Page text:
On 2 April Katie Brown and Ailsa Davidson led worship. Even those of us who do not own pets could not fail to be moved by the service; and we were joined by three canine friends who were good ambassadors for their animal friends.
Sometimes I meet people who attended St Mark’s years previously, and I am always impressed by the strength of affection in which these individuals hold our community. I know for myself that there have been key points in my life when Andrew Hill or Maud Robinson have profoundly touched me through their meaningful and inspiring services.
First impressions are important and, on my first visit to the General Assembly of Unitarian and Free Christian Churches (the ‘GA’), I am pleased to report that I was not disappointed.
JOHN CLIFFORD delivered this inspiring address at St Mark’s on Mothering Sunday, 26 March... But today, rather than go into the history of Mothering Sunday and how it differs from Mother's Day, the American holiday that has crossed the Atlantic, I'd like to look at Motherhood and its importance to us as persons and as a society.
Jane Aaronson reports
At our April General Assembly meetings, Rev Charles VanDenBroeder was installed as the GA President for 2017-18. Charles reports that ‘back in 1989, I spent a little over a month in Edinburgh doing some practical training with Rev Andrew Hill and I have fond memories of my time there’. Andrew Hill wrote in November Waymark of that year that Charles was ‘a student for the Unitarian ministry at Manchester College, Oxford’ and that he was ‘an international sort of person.’
We are pleased that nearly thirty years later Charles will return to St Mark’s to lead the service at the SUA annual meetings in St Mark’s on 13 May. His theme will be A Unitarian and Free Christian Theology For Our Time. He states that ‘In a world where our beloved Unitarian and Free Christian movement seems as if it is beginning to unravel, we need to quit tinkering around the edges and take a deep look at the theology that guides us as a movement. We need to develop a theology that will take us together further into the 21st century’.
Everyone is welcome to attend. See Waymark for further details.
The photograph of Charles VanDenBroeder, below, was supplied by him.
What struck me most at the meetings this year were the advantages of social media. As a result of those using social media, the outcome of one of our resolutions concerning the bombing of the Coptic Christian Cathedral in Alexandria on Good Friday was that Unitarians were ahead of the game.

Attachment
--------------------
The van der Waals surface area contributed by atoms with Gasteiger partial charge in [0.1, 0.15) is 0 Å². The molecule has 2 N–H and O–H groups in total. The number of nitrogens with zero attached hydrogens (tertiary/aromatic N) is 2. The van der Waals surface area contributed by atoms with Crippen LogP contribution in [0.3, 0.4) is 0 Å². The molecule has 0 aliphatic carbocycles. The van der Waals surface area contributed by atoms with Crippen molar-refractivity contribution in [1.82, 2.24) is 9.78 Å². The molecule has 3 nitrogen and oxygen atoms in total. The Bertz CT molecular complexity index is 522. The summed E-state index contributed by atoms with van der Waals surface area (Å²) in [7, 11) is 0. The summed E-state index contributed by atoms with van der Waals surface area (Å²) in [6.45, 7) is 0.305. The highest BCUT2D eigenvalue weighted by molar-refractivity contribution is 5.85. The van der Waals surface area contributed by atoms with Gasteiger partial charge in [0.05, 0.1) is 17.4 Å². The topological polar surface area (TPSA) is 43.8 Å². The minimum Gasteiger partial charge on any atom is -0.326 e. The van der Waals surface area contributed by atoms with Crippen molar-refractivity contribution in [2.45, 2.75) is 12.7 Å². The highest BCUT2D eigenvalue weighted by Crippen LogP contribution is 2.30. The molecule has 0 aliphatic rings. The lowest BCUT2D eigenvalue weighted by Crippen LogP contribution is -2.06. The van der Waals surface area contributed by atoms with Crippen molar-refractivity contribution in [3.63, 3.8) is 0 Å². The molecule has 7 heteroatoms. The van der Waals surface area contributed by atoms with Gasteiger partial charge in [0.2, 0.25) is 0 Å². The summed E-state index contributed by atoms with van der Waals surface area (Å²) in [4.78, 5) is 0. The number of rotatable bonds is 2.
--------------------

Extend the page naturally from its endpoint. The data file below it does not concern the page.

Our General Assembly meetings took place in Birmingham from 9-13 April. A large group of St Mark’s members and friends spent an inspiring few days at the GA. We attended the business meetings and also many interesting lectures and workshops.
will take place in the church
on Sunday 7 May at 13.00
This will be an opportunity to hear more about developments within our
thriving and growing beloved community.
Come and find out what’s new and be part of the planning for our future!
Sandwiches will be provided in the hall before the meeting.
Any home baking would be much appreciated
More information from Margery MacKay, church secretary,
As is our practice, during January and February the good cause in St Mark’s was collected in favour of our partner church in Chennai, South India. In the February edition of Waymark, JON BAGUST reflected on our relationship with the Chennai Unitarian Christian Church, and on 19 February he lit our chalice and gave us more information on its valuable work. JON’S chalice lighting is printed below. JON encouraged us to ‘give as generously as you are able’. Both JON BAGUST and MIKE WEST would like to thank the congregation for that generosity. During these two months £498.74 was collected for the Chennai Fund. The budget for the year is printed on this page.
We live in a divided world and divided society.
That's why is good to come together as a community, with our liberal values to help one another including those less fortunate than ourselves.
Our present 'Good Cause' is our partner church in Chennai, India. By our giving we help support those in their community who are less fortunate. The children of the church and the village school in Ammanambakkam who need teachers, books, snacks to assist their education. The young women of the village who now have sewing classes to make their own clothes and with their new skills are able to find work in the local clothes factory.
I've seen for myself the slums in Chennai, a stone’s throw away from where Harrison the minister and his family live. I've walked into the poorest parts of the village and seen how the people live a dirt poor existence. They come from the Dalit (untouchable) cast. The children and young women are taught the basics in the evening classes which thanks to your giving they receive in a safe environment with running water and good toilets.
Our Chennai Fund is a micro charity registered in Scotland. We have no expenses and therefore guarantee that every penny you give goes to Chennai.
Please give as generously as you are able.
In the words of the Tamil poet Tiru Valluvar,
‘There is nothing more glorious than to persist in the advance of the community’.
I light the peace candle for our friends and partners in Chennai and Ammanambakkam.
Chennai Unitarian Christian Church
Budget for the Year 2017
1. Village Sewing School
One teacher for 2 sessions £244
2. Village Caretaker £122
Cloth, thread, scissors
and other materials for tailoring £102
for deserving students £407
5. Village Night School
One teacher £122
6. Help for old age and widows £102
TOTAL BUDGET FOR 2017 Rs 108,000 = £1,099.00